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Free childcare places at Redbridge nurseries not guaranteed to parents

PUBLISHED: 15:00 11 March 2016 | UPDATED: 16:16 13 December 2016

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Parents might not be guaranteed a free nursery place for their child next year after warnings about underfunding for childcare schemes.

The director of an independent nursery has warned providers may not be able to offer 30 hours of free childcare per week, due to a funding shortfall between central and local government.

The rate paid to local authorities from Westminster, to provide up to 15 hours a week of free childcare, is set at £3.88 per hour for each child aged three to four-years-old but is to increase to £4.88 per hour for 30 hours.

But Redbridge Council currently retains 18 per cent of the rate in administration fees leaving independent nursery representative Louise Felsted worried about delivering the increased service.

“Nurseries will suffer,” she said.

Mrs Felsted who also represents private and voluntary nurseries at the Redbridge Schools Funding forum, is concerned about how much the administration fee for the new rate will be.

She said that the current amount deducted means the remainder passed onto nurseries is far below their actual running costs.

A spokeswoman for Green Lane Nursery, Green Lane, Ilford, said its hourly cost per child per hour was almost double what the local authority pays.

She added: “The nursery had a shortfall of more than £33,000 this term.”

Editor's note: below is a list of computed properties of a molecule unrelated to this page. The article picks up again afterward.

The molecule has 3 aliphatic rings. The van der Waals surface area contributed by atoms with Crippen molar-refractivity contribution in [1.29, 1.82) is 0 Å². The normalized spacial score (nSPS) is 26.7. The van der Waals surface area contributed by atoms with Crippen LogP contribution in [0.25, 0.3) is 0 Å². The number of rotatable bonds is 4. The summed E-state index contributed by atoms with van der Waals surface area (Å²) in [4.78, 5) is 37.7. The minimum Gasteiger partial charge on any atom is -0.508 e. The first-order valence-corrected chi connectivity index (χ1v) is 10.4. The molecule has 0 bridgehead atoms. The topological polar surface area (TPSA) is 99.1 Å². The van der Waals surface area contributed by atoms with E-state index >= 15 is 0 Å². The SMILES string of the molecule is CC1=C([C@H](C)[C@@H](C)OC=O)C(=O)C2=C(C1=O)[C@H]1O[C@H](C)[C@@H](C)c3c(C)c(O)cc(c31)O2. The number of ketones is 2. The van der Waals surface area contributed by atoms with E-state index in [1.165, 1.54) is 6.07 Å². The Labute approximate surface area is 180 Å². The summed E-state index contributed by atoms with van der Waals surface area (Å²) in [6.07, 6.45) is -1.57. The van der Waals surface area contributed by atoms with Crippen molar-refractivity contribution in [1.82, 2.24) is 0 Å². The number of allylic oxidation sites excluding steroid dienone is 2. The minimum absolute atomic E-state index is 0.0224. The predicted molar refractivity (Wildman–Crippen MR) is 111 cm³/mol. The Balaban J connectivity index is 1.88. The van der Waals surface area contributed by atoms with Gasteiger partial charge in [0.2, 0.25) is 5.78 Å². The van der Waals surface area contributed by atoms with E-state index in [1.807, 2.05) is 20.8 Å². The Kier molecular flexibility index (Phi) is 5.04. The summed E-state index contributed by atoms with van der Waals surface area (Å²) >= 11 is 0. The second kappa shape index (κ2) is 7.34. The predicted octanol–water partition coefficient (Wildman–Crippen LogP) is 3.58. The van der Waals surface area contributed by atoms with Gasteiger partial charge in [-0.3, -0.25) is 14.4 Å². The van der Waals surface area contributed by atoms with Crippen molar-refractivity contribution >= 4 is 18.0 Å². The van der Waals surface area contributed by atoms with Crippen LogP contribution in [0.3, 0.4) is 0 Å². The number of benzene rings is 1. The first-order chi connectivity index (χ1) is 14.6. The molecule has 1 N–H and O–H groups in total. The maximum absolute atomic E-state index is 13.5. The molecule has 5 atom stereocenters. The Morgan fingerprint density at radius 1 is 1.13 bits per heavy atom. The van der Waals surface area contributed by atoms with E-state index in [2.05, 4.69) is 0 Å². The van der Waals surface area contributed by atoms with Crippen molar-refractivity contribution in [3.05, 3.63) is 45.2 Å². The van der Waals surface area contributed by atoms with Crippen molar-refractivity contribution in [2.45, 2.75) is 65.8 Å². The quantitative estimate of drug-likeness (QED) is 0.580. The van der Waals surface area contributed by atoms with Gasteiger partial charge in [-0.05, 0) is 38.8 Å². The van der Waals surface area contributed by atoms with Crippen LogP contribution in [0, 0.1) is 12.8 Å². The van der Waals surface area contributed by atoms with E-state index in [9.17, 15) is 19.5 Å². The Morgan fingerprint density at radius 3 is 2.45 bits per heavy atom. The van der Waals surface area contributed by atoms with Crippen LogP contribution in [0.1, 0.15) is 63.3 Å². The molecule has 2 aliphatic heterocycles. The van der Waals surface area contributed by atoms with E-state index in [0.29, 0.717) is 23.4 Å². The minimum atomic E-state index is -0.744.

To recoup losses, nurseries often pass on to parents a higher premium for addition hours required after the free time is used up.

Poorer families may not be able to afford the premiums, affecting parents trying to return to full-time work and this could limit the number of free spaces made available.

One 28-year-old mum, whose son attends Eastwood Day Nursery, Eastwood Road, Goodmayes, said she paid more than £100 per week.

“Free childcare is a great thing for parents going back to work, but the cost provided by the government does not meet the full hour.”

A report by the National Audit Office showed while nurseries were keen to offer free childcare, they may also “choose not to if the funding is not right”.

The report said spots for two-year-olds – which are more expensive to provide – could be reduced to accommodate places for three and four-year-olds.

“It’s not all about money but there is a reality as to what nurseries can afford,” continued Mrs Felsted.

“It depends on how much the authority will pay per hour.”

But a spokesman for Redbridge Council said costs could not be predicted due to an ongoing Department for Education (DfE) consultation.


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